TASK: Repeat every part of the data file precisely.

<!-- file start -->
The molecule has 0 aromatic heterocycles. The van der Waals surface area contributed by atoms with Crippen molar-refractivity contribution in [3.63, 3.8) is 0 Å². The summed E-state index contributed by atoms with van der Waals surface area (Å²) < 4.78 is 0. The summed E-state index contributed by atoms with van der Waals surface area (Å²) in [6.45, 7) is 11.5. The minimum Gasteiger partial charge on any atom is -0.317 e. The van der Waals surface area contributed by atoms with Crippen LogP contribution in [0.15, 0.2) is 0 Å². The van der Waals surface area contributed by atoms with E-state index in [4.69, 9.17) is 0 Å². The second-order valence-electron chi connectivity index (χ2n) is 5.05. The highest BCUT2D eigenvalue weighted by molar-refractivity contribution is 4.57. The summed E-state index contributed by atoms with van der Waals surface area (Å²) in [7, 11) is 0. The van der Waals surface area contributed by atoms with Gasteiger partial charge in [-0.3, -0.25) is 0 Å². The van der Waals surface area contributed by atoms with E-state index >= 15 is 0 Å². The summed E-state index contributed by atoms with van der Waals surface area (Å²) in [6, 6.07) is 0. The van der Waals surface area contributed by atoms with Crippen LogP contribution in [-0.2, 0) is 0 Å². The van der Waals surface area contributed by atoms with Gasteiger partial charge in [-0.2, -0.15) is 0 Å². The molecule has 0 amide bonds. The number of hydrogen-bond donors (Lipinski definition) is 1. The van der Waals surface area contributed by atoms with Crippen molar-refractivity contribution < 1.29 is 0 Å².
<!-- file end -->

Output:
The molecule has 0 aromatic heterocycles. The van der Waals surface area contributed by atoms with Crippen molar-refractivity contribution in [3.63, 3.8) is 0 Å². The summed E-state index contributed by atoms with van der Waals surface area (Å²) < 4.78 is 0. The summed E-state index contributed by atoms with van der Waals surface area (Å²) in [6.45, 7) is 11.5. The minimum Gasteiger partial charge on any atom is -0.317 e. The van der Waals surface area contributed by atoms with Crippen LogP contribution in [0.15, 0.2) is 0 Å². The van der Waals surface area contributed by atoms with E-state index in [4.69, 9.17) is 0 Å². The second-order valence-electron chi connectivity index (χ2n) is 5.05. The highest BCUT2D eigenvalue weighted by molar-refractivity contribution is 4.57. The summed E-state index contributed by atoms with van der Waals surface area (Å²) in [7, 11) is 0. The van der Waals surface area contributed by atoms with Gasteiger partial charge in [-0.3, -0.25) is 0 Å². The van der Waals surface area contributed by atoms with E-state index >= 15 is 0 Å². The summed E-state index contributed by atoms with van der Waals surface area (Å²) in [6, 6.07) is 0. The van der Waals surface area contributed by atoms with Crippen LogP contribution in [-0.2, 0) is 0 Å². The van der Waals surface area contributed by atoms with Gasteiger partial charge in [-0.2, -0.15) is 0 Å². The molecule has 0 amide bonds. The number of hydrogen-bond donors (Lipinski definition) is 1. The van der Waals surface area contributed by atoms with Crippen molar-refractivity contribution < 1.29 is 0 Å².